Murray State University

Poster Title

Synthesis and Characterization of Potentially Liquid Crystalline 3,6- Phenanthrenedicarboxamide Derivatives for Use in the Analysis of Metallophilic Interactions

Institution

Murray State University

Abstract

The LCD or liquid crystal display has become a ubiquitous component of any computer system and has prominently replaced the cathode ray tube in the modern television. By researching methods of designing liquid crystalline (LC) molecules and new ways of predicting and controlling their self-assembly, new and improved LC materials may be prepared. A LC mesophase is an intermediate phase between a three-dimensionally ordered crystalline solid and a completely disordered isotropic liquid. LC mesophases flow under pressure. The fluid behavior of the LC mesophase allows the material’s orientation to be manipulated by an external magnetic or electric field. This is how the pixels in an LCD TV are switched on and off. This research focuses on studying a specific kind of interaction in LC phases; the metallophilic interaction. A metallophilic interaction occurs when closed-shell or pseudo-closed-shell metal complexes like Au(I), Pd(II), or Pt(II) stack very close together so that the metal-center electrons are in electronic communication. Having already synthesized metallophilic Pt(II) complexes in the group, we will present the syntheses of completely organic 3,6-phenanthrenedicarboxamide derivatives. These control molecules have the same general size, shape, and rigidity as the Pt(II) complexes, but they cannot form metallophilic interactions. Their analysis therefore presents a vital control for the use of metallophilic interactions for the ordered self-assembly of liquid crystals. The liquid crystalline behavior of these control molecules will be compared to that of the Pt(II) complexes and analysis of the ordering via differential scanning calorimetry and optical microscopy will be presented.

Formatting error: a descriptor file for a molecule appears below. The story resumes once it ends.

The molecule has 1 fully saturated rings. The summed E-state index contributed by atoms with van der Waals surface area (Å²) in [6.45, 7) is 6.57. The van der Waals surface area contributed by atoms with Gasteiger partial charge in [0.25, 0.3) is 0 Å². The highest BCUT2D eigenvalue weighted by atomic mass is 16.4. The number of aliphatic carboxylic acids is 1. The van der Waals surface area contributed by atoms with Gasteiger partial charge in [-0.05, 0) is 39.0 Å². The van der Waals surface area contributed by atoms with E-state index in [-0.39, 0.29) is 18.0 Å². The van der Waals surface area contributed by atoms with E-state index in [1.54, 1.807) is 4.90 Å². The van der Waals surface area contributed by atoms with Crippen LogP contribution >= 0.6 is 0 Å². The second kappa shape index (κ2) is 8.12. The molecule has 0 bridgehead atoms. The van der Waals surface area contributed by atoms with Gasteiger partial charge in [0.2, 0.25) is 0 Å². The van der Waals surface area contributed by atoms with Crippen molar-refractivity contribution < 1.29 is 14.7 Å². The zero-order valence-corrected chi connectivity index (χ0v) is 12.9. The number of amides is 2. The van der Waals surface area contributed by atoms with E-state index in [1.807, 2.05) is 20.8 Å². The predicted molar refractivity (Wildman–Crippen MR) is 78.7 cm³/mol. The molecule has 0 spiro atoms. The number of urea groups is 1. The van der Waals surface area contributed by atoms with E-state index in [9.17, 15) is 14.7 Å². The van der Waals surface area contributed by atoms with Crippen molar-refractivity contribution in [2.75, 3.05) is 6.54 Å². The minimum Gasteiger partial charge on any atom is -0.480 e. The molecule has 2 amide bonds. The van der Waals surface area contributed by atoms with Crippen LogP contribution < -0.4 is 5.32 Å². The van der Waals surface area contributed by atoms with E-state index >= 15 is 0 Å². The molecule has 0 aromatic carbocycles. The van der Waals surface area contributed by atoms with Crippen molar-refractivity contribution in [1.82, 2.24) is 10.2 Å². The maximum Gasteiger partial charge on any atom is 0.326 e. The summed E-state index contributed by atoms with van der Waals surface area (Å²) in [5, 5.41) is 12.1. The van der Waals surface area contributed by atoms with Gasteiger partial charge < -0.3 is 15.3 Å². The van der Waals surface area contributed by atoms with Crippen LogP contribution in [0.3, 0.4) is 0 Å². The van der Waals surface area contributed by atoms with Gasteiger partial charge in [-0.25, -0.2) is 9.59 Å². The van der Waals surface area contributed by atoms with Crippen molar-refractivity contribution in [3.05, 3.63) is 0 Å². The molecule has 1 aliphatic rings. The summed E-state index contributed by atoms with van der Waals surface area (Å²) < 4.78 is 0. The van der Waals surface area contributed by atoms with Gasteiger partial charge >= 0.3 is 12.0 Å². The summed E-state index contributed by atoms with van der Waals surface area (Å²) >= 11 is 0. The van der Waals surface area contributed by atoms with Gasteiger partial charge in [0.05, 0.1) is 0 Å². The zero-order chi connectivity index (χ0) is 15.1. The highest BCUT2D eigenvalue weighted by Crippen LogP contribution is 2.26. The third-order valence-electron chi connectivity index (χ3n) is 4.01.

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Synthesis and Characterization of Potentially Liquid Crystalline 3,6- Phenanthrenedicarboxamide Derivatives for Use in the Analysis of Metallophilic Interactions

The LCD or liquid crystal display has become a ubiquitous component of any computer system and has prominently replaced the cathode ray tube in the modern television. By researching methods of designing liquid crystalline (LC) molecules and new ways of predicting and controlling their self-assembly, new and improved LC materials may be prepared. A LC mesophase is an intermediate phase between a three-dimensionally ordered crystalline solid and a completely disordered isotropic liquid. LC mesophases flow under pressure. The fluid behavior of the LC mesophase allows the material’s orientation to be manipulated by an external magnetic or electric field. This is how the pixels in an LCD TV are switched on and off. This research focuses on studying a specific kind of interaction in LC phases; the metallophilic interaction. A metallophilic interaction occurs when closed-shell or pseudo-closed-shell metal complexes like Au(I), Pd(II), or Pt(II) stack very close together so that the metal-center electrons are in electronic communication. Having already synthesized metallophilic Pt(II) complexes in the group, we will present the syntheses of completely organic 3,6-phenanthrenedicarboxamide derivatives. These control molecules have the same general size, shape, and rigidity as the Pt(II) complexes, but they cannot form metallophilic interactions. Their analysis therefore presents a vital control for the use of metallophilic interactions for the ordered self-assembly of liquid crystals. The liquid crystalline behavior of these control molecules will be compared to that of the Pt(II) complexes and analysis of the ordering via differential scanning calorimetry and optical microscopy will be presented.